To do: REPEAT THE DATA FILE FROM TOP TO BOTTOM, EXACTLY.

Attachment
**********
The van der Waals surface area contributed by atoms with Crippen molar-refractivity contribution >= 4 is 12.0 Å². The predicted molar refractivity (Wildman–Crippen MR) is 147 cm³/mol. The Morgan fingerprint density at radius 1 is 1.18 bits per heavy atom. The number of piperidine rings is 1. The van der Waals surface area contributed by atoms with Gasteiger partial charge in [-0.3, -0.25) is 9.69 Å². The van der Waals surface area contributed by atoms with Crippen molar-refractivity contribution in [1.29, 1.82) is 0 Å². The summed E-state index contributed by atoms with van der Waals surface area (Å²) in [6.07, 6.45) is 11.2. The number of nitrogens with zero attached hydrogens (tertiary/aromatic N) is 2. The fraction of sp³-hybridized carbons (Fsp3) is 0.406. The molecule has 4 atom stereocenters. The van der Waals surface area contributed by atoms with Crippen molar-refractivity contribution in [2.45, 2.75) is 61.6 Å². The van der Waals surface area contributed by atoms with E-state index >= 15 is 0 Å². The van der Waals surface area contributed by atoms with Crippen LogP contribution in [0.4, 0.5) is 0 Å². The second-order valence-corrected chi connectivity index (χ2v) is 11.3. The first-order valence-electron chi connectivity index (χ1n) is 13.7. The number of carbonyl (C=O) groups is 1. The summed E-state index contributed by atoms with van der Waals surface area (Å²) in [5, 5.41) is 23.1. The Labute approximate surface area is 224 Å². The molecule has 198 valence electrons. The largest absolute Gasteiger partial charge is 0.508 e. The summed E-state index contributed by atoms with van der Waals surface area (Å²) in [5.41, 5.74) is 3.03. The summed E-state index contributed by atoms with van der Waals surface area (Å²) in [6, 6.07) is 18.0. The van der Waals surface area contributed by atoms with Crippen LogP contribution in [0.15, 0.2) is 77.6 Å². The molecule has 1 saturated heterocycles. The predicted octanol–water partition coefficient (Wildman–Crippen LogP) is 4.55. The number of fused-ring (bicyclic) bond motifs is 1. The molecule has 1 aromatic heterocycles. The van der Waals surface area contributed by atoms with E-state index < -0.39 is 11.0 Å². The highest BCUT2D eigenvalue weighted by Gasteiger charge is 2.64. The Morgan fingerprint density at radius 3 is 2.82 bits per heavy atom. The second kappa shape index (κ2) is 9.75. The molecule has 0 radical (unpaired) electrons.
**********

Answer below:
The van der Waals surface area contributed by atoms with Crippen molar-refractivity contribution >= 4 is 12.0 Å². The predicted molar refractivity (Wildman–Crippen MR) is 147 cm³/mol. The Morgan fingerprint density at radius 1 is 1.18 bits per heavy atom. The number of piperidine rings is 1. The van der Waals surface area contributed by atoms with Gasteiger partial charge in [-0.3, -0.25) is 9.69 Å². The van der Waals surface area contributed by atoms with Crippen molar-refractivity contribution in [1.29, 1.82) is 0 Å². The summed E-state index contributed by atoms with van der Waals surface area (Å²) in [6.07, 6.45) is 11.2. The number of nitrogens with zero attached hydrogens (tertiary/aromatic N) is 2. The fraction of sp³-hybridized carbons (Fsp3) is 0.406. The molecule has 4 atom stereocenters. The van der Waals surface area contributed by atoms with Crippen molar-refractivity contribution in [2.45, 2.75) is 61.6 Å². The van der Waals surface area contributed by atoms with E-state index >= 15 is 0 Å². The van der Waals surface area contributed by atoms with Crippen LogP contribution in [0.4, 0.5) is 0 Å². The second-order valence-corrected chi connectivity index (χ2v) is 11.3. The first-order valence-electron chi connectivity index (χ1n) is 13.7. The number of carbonyl (C=O) groups is 1. The summed E-state index contributed by atoms with van der Waals surface area (Å²) in [5, 5.41) is 23.1. The Labute approximate surface area is 224 Å². The molecule has 198 valence electrons. The largest absolute Gasteiger partial charge is 0.508 e. The summed E-state index contributed by atoms with van der Waals surface area (Å²) in [5.41, 5.74) is 3.03. The summed E-state index contributed by atoms with van der Waals surface area (Å²) in [6, 6.07) is 18.0. The van der Waals surface area contributed by atoms with Crippen LogP contribution in [0.15, 0.2) is 77.6 Å². The molecule has 1 saturated heterocycles. The predicted octanol–water partition coefficient (Wildman–Crippen LogP) is 4.55. The number of fused-ring (bicyclic) bond motifs is 1. The molecule has 1 aromatic heterocycles. The van der Waals surface area contributed by atoms with E-state index < -0.39 is 11.0 Å². The highest BCUT2D eigenvalue weighted by Gasteiger charge is 2.64. The Morgan fingerprint density at radius 3 is 2.82 bits per heavy atom. The second kappa shape index (κ2) is 9.75. The molecule has 0 radical (unpaired) electrons.